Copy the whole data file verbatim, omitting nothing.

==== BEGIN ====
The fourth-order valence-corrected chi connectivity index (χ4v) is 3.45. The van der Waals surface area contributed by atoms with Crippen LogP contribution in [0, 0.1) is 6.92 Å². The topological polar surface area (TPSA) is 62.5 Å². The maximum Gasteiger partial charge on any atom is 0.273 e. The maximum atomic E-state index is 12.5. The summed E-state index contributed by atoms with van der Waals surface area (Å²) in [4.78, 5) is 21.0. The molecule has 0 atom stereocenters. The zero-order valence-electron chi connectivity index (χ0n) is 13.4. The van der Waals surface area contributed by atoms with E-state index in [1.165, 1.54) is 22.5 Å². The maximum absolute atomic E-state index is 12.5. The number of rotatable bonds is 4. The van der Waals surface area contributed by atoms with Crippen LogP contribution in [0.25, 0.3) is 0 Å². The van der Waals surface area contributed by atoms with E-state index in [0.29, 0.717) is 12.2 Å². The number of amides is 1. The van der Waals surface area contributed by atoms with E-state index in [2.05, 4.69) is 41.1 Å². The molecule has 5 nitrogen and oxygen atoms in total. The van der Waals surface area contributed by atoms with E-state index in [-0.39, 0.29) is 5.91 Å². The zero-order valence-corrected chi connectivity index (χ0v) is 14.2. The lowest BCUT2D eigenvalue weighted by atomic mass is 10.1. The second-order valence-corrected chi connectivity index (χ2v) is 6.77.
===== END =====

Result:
The fourth-order valence-corrected chi connectivity index (χ4v) is 3.45. The van der Waals surface area contributed by atoms with Crippen LogP contribution in [0, 0.1) is 6.92 Å². The topological polar surface area (TPSA) is 62.5 Å². The maximum Gasteiger partial charge on any atom is 0.273 e. The maximum atomic E-state index is 12.5. The summed E-state index contributed by atoms with van der Waals surface area (Å²) in [4.78, 5) is 21.0. The molecule has 0 atom stereocenters. The zero-order valence-electron chi connectivity index (χ0n) is 13.4. The van der Waals surface area contributed by atoms with E-state index in [1.165, 1.54) is 22.5 Å². The maximum absolute atomic E-state index is 12.5. The number of rotatable bonds is 4. The van der Waals surface area contributed by atoms with Crippen LogP contribution in [0.25, 0.3) is 0 Å². The van der Waals surface area contributed by atoms with E-state index in [0.29, 0.717) is 12.2 Å². The number of amides is 1. The van der Waals surface area contributed by atoms with E-state index in [2.05, 4.69) is 41.1 Å². The molecule has 5 nitrogen and oxygen atoms in total. The van der Waals surface area contributed by atoms with E-state index in [-0.39, 0.29) is 5.91 Å². The zero-order valence-corrected chi connectivity index (χ0v) is 14.2. The lowest BCUT2D eigenvalue weighted by atomic mass is 10.1. The second-order valence-corrected chi connectivity index (χ2v) is 6.77.